For newbies to cruising, the most confusing question is which ship to try. (They can be hard to tell apart!) So how do you choose? We’ve got the answers:
Best For: People who hate being bored after dark.
Highlights: Board the Norwegian Breakaway in New York — sailing to Bermuda or the Bahamas — and you'll find an atmosphere as lively as Times Square, complete with Broadway shows and clubs and enough entertainment to keep you occupied for a week. Dance in your seat to the rowdy, Tony Award-nominated musical “Rock of Ages,” watch the sultry moves of unfairly attractive dancers in the show “Burn the Floor,” and be amazed by circus acts at the “Cirque Dreams” dinner theater show. Plan on spending time in the excellent comedy and blues clubs, too — just don't miss the '80s deck party, complete with fireworks.
Best For: Anyone who is concerned about gaining weight on vacation.
Highlights: Willpower is one thing, but do a Caribbean cruise on the Celebrity Reflection out of Miami, and you can focus on getting more fit, not less. Book an AquaClass spa cabin or suite, and your accommodations come with complimentary access to the soothing thermal suite in the spa and dining at the health-focused Blu restaurant. The Canyon Ranch SpaClub also has state-of-the-art fitness equipment and a full menu of exercise classes, including Zumba. When you want a snack, head to the poolside AquaSpa Café for a healthy cookie or a kale salad.
Best For: Those who fear claustrophobia.
Highlights: Cruise on Royal Caribbean's Allure of the Seas, the largest ship in the world, from Fort Lauderdale, Florida, to the Caribbean, and you may forget you're on a ship altogether. Practically the size of a small town, this vessel is even divided into neighborhoods with a promenade running down the center lined with shops. Stay active on the ice-skating rink, FlowRider simulated surf machines, zip line, and rock climbing wall, just to mention a few of the activities.
Best For: People who worry that a cruise is too expensive.
Highlights: Think of Carnival Cruise Lines as the Target store of cruising, with many aisles to explore. Try the Carnival Dream out of New Orleans, and swoosh down water slides, see first-rate comedians, and catch a flick at the poolside theater on deck.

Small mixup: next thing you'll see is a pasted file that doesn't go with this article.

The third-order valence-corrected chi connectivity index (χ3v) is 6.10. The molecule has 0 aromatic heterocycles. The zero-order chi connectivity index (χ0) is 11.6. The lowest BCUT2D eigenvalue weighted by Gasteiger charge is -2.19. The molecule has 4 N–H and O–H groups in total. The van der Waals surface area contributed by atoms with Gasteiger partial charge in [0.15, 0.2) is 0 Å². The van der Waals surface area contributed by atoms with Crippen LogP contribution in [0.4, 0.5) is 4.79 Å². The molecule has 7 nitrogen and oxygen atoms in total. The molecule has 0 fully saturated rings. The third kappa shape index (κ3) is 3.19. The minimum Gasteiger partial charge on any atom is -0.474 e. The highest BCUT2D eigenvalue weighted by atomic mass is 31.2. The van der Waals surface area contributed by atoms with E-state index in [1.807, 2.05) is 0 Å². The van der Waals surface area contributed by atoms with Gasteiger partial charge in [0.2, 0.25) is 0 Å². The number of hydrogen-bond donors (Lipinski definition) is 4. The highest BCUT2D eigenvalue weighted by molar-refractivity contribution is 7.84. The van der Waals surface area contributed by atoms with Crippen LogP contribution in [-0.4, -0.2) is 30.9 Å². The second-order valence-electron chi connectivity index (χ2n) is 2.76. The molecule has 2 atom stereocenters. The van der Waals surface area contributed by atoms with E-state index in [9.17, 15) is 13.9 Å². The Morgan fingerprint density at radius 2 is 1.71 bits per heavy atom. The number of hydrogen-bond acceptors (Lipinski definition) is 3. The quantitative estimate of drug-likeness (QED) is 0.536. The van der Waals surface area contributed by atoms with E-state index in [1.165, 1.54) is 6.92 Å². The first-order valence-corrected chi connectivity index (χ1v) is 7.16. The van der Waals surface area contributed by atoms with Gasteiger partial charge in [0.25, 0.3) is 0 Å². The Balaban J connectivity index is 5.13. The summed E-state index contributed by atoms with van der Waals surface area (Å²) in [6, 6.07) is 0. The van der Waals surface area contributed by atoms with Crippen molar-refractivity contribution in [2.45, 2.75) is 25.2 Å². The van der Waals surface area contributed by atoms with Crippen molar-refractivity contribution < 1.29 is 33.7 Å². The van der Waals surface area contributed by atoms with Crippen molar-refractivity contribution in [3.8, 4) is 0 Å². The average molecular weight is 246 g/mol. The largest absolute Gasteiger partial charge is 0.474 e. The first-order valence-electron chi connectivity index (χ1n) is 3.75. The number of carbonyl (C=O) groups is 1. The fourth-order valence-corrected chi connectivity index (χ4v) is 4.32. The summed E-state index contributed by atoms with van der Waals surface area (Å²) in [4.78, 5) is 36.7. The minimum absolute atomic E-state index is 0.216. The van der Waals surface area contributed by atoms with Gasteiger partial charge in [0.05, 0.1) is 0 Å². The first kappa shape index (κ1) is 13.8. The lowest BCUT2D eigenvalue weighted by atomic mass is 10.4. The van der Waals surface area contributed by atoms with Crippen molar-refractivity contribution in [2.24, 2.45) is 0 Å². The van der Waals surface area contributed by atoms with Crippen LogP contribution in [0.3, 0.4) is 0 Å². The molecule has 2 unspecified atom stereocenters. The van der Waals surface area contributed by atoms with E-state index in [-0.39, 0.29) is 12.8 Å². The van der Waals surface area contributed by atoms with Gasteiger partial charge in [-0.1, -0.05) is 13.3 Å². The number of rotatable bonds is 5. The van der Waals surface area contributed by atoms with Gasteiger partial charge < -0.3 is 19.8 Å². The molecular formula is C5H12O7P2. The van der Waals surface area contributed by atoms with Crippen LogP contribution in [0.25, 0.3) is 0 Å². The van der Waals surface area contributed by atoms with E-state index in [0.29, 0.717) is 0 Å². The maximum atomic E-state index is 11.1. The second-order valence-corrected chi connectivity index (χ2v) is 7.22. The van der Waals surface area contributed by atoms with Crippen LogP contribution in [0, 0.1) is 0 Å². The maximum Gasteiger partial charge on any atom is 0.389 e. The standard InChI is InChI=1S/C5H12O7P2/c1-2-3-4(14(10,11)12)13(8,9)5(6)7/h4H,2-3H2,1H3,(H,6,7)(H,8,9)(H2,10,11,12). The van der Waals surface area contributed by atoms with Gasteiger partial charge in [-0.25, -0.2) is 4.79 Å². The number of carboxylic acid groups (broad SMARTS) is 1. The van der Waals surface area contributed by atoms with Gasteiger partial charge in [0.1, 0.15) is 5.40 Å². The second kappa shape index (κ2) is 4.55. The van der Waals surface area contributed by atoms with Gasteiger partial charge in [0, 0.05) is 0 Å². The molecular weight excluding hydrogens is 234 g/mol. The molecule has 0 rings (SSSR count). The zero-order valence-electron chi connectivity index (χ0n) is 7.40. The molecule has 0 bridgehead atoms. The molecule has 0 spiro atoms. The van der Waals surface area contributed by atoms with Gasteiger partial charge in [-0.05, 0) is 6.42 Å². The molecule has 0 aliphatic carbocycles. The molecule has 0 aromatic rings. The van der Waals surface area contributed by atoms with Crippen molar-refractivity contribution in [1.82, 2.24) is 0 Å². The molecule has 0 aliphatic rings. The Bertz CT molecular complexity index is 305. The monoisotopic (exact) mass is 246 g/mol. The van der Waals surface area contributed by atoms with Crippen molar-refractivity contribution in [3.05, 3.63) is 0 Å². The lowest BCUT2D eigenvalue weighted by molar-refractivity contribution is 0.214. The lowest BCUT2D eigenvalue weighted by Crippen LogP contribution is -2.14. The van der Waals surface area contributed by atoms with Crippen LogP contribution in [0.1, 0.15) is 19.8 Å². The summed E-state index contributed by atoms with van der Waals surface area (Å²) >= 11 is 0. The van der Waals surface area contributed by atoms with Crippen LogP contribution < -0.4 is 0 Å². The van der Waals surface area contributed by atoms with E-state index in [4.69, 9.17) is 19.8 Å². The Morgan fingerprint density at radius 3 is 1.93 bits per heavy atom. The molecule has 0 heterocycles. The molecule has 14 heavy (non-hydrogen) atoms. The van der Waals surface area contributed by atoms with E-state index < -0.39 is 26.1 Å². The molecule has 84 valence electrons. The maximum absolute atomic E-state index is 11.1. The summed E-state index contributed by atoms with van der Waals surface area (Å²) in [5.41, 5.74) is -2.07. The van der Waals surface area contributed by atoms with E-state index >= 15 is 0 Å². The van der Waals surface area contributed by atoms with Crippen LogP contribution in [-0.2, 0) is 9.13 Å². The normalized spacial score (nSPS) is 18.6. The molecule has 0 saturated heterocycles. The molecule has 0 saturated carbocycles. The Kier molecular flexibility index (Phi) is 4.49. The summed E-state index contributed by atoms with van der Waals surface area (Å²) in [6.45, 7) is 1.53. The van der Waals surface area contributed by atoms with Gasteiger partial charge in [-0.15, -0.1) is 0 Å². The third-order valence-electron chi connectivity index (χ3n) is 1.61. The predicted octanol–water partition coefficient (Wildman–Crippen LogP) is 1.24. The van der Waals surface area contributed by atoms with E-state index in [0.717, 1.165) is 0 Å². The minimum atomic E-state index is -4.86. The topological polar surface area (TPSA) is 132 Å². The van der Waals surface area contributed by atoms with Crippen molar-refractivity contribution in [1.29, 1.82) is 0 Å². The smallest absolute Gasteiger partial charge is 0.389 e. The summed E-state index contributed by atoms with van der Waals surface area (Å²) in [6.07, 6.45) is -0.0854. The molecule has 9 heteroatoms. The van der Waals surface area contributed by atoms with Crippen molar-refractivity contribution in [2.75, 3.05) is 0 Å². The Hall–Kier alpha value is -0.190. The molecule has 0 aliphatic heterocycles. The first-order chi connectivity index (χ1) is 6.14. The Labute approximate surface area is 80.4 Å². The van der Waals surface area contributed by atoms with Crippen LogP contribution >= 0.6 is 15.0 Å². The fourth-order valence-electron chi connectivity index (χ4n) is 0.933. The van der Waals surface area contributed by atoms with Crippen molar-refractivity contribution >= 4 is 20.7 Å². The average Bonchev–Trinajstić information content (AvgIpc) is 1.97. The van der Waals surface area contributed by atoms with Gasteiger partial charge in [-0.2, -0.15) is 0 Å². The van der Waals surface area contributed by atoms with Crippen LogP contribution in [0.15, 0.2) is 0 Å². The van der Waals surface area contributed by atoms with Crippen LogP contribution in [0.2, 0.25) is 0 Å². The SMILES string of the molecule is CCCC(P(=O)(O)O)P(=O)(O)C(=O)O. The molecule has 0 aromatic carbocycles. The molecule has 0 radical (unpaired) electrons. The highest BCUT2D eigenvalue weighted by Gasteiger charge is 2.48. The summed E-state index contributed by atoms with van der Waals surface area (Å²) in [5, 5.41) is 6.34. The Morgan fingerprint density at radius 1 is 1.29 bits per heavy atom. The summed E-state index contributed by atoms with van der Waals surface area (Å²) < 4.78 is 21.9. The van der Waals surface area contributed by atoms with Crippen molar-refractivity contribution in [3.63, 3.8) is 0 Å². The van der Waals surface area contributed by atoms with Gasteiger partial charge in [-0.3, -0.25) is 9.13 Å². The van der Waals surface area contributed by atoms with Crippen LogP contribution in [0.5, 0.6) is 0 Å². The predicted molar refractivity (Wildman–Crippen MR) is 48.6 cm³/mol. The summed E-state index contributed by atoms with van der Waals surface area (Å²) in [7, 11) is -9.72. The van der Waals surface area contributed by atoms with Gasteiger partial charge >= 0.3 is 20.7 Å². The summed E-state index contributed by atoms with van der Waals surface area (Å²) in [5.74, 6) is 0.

Best For: Travelers who fear crowds.
Highlights: The small ships operated by Lindblad Expeditions-National Geographic take you to the far corners of the world. You won't encounter the roar of the crowds; instead, listen to a cacophony of jungle sounds while kayaking down the Amazon or commune with giant penguins in Antarctica. New to the fleet, this ship takes cruisers to the South Pacific, Borneo and Indonesia, southern Africa, and the Indian Ocean. Naturalists and other experts affiliated with National Geographic are onboard, but not all the activities are educational or even serious — there’s also snorkeling equipment and Zodiac watercraft.
Cruises: See National Geographic's website for details.
Best For: People who worry about seasickness.
Highlights: Being on a big ship is not like being on Uncle Joe's motorboat. Chances are the seas will be fairly calm, and you'll be fine. But another option is a cruise on tranquil European rivers to see inland sights. Small ships such as Viking River Cruises' longships — including the Viking Forseti — in Bordeaux, France, are akin to floating hotels. You visit a different town or city every day, often docking right in the city center so you can walk off the ship and go exploring. Shipboard, the atmosphere is casual and convivial, the world slowly floating by as you watch from the sundeck or your own private balcony. Shore excursions and wine and beer with dinner are included in your cruise fare.
Best For: Families who want a vacation designed for kids.
Highlights: The mainstream cruise lines all cater to families, but the best in terms of family programming is Disney Cruise Line. The Disney Fantasy — as well as the other are three ships in the fleet — is a floating extension of the theme parks, complete with a thrilling water coaster, excellent original show productions, Disney movies (screened the same day at sea as on land) and, of course, frequent appearances by Disney characters, including princes and princesses. The kids' programming is top-notch, and there are plenty of things for adults to do, too — including hanging out at night in hip clubs and during the day in a lavish spa. Cabins and even meals are designed with families in mind. Adults can also indulge at some of the best specialty restaurants at sea.